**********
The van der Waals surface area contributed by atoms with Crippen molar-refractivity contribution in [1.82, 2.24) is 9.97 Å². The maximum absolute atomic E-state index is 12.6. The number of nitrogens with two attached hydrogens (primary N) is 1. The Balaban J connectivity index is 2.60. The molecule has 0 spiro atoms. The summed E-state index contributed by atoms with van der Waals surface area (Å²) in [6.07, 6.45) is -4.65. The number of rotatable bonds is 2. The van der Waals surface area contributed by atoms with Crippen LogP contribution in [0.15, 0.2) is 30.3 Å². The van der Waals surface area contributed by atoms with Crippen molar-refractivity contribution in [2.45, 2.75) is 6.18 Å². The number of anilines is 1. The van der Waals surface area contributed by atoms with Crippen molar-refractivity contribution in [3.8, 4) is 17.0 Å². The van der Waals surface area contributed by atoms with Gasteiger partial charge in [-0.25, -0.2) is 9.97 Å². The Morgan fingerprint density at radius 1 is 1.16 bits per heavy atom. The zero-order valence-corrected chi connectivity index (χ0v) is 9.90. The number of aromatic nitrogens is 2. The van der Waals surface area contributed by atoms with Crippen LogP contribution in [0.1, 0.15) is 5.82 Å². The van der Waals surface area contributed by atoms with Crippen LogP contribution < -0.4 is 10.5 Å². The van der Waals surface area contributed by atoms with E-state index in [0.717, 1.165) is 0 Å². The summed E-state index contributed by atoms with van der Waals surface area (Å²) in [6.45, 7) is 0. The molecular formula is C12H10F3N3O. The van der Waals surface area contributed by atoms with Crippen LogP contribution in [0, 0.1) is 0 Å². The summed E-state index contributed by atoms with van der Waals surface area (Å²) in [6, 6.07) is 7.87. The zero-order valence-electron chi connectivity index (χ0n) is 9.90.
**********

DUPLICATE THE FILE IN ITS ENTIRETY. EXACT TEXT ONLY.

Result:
The van der Waals surface area contributed by atoms with Crippen molar-refractivity contribution in [1.82, 2.24) is 9.97 Å². The maximum absolute atomic E-state index is 12.6. The number of nitrogens with two attached hydrogens (primary N) is 1. The Balaban J connectivity index is 2.60. The molecule has 0 spiro atoms. The summed E-state index contributed by atoms with van der Waals surface area (Å²) in [6.07, 6.45) is -4.65. The number of rotatable bonds is 2. The van der Waals surface area contributed by atoms with Crippen LogP contribution in [0.15, 0.2) is 30.3 Å². The van der Waals surface area contributed by atoms with Crippen molar-refractivity contribution in [2.45, 2.75) is 6.18 Å². The number of anilines is 1. The van der Waals surface area contributed by atoms with Crippen molar-refractivity contribution in [3.8, 4) is 17.0 Å². The van der Waals surface area contributed by atoms with Gasteiger partial charge in [-0.25, -0.2) is 9.97 Å². The Morgan fingerprint density at radius 1 is 1.16 bits per heavy atom. The zero-order valence-corrected chi connectivity index (χ0v) is 9.90. The number of aromatic nitrogens is 2. The van der Waals surface area contributed by atoms with Crippen LogP contribution in [0.1, 0.15) is 5.82 Å². The van der Waals surface area contributed by atoms with Crippen LogP contribution < -0.4 is 10.5 Å². The van der Waals surface area contributed by atoms with E-state index in [0.717, 1.165) is 0 Å². The summed E-state index contributed by atoms with van der Waals surface area (Å²) in [6.45, 7) is 0. The molecular formula is C12H10F3N3O. The van der Waals surface area contributed by atoms with Crippen LogP contribution in [0, 0.1) is 0 Å². The summed E-state index contributed by atoms with van der Waals surface area (Å²) in [6, 6.07) is 7.87. The zero-order valence-electron chi connectivity index (χ0n) is 9.90.